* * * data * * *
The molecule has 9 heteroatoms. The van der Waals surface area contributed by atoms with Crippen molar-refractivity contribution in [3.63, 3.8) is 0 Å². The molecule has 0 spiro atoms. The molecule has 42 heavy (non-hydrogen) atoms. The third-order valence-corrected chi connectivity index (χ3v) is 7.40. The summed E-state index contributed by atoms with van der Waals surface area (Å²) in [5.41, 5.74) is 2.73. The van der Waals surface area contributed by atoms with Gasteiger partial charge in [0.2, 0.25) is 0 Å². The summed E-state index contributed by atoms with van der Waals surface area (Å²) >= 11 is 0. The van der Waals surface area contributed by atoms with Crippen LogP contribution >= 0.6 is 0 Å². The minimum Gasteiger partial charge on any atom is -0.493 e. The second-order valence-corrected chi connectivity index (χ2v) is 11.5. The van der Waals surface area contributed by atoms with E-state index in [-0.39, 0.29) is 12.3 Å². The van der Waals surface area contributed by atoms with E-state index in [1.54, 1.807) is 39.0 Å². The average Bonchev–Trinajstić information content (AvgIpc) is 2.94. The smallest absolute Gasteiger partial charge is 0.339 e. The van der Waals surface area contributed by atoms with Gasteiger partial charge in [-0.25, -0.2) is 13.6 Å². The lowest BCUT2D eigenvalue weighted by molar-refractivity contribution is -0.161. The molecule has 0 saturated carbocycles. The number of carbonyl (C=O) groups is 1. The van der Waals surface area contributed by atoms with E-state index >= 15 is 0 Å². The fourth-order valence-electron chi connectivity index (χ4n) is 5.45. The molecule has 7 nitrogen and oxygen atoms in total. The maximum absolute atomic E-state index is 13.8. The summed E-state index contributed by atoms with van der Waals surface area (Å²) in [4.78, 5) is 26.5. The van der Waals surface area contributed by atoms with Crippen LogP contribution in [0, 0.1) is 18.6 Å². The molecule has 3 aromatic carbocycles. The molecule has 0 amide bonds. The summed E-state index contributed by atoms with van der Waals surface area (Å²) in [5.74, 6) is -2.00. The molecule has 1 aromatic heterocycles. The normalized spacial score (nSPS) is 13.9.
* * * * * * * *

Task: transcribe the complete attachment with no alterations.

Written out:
The molecule has 9 heteroatoms. The van der Waals surface area contributed by atoms with Crippen molar-refractivity contribution in [3.63, 3.8) is 0 Å². The molecule has 0 spiro atoms. The molecule has 42 heavy (non-hydrogen) atoms. The third-order valence-corrected chi connectivity index (χ3v) is 7.40. The summed E-state index contributed by atoms with van der Waals surface area (Å²) in [5.41, 5.74) is 2.73. The van der Waals surface area contributed by atoms with Gasteiger partial charge in [0.2, 0.25) is 0 Å². The summed E-state index contributed by atoms with van der Waals surface area (Å²) >= 11 is 0. The van der Waals surface area contributed by atoms with Crippen LogP contribution >= 0.6 is 0 Å². The minimum Gasteiger partial charge on any atom is -0.493 e. The second-order valence-corrected chi connectivity index (χ2v) is 11.5. The van der Waals surface area contributed by atoms with E-state index in [-0.39, 0.29) is 12.3 Å². The van der Waals surface area contributed by atoms with E-state index in [1.54, 1.807) is 39.0 Å². The average Bonchev–Trinajstić information content (AvgIpc) is 2.94. The smallest absolute Gasteiger partial charge is 0.339 e. The van der Waals surface area contributed by atoms with Gasteiger partial charge in [-0.25, -0.2) is 13.6 Å². The lowest BCUT2D eigenvalue weighted by molar-refractivity contribution is -0.161. The molecule has 0 saturated carbocycles. The number of carbonyl (C=O) groups is 1. The van der Waals surface area contributed by atoms with E-state index >= 15 is 0 Å². The fourth-order valence-electron chi connectivity index (χ4n) is 5.45. The molecule has 7 nitrogen and oxygen atoms in total. The maximum absolute atomic E-state index is 13.8. The summed E-state index contributed by atoms with van der Waals surface area (Å²) in [4.78, 5) is 26.5. The van der Waals surface area contributed by atoms with Crippen LogP contribution in [0, 0.1) is 18.6 Å². The molecule has 3 aromatic carbocycles. The molecule has 0 amide bonds. The summed E-state index contributed by atoms with van der Waals surface area (Å²) in [5.74, 6) is -2.00. The molecule has 1 aromatic heterocycles. The normalized spacial score (nSPS) is 13.9.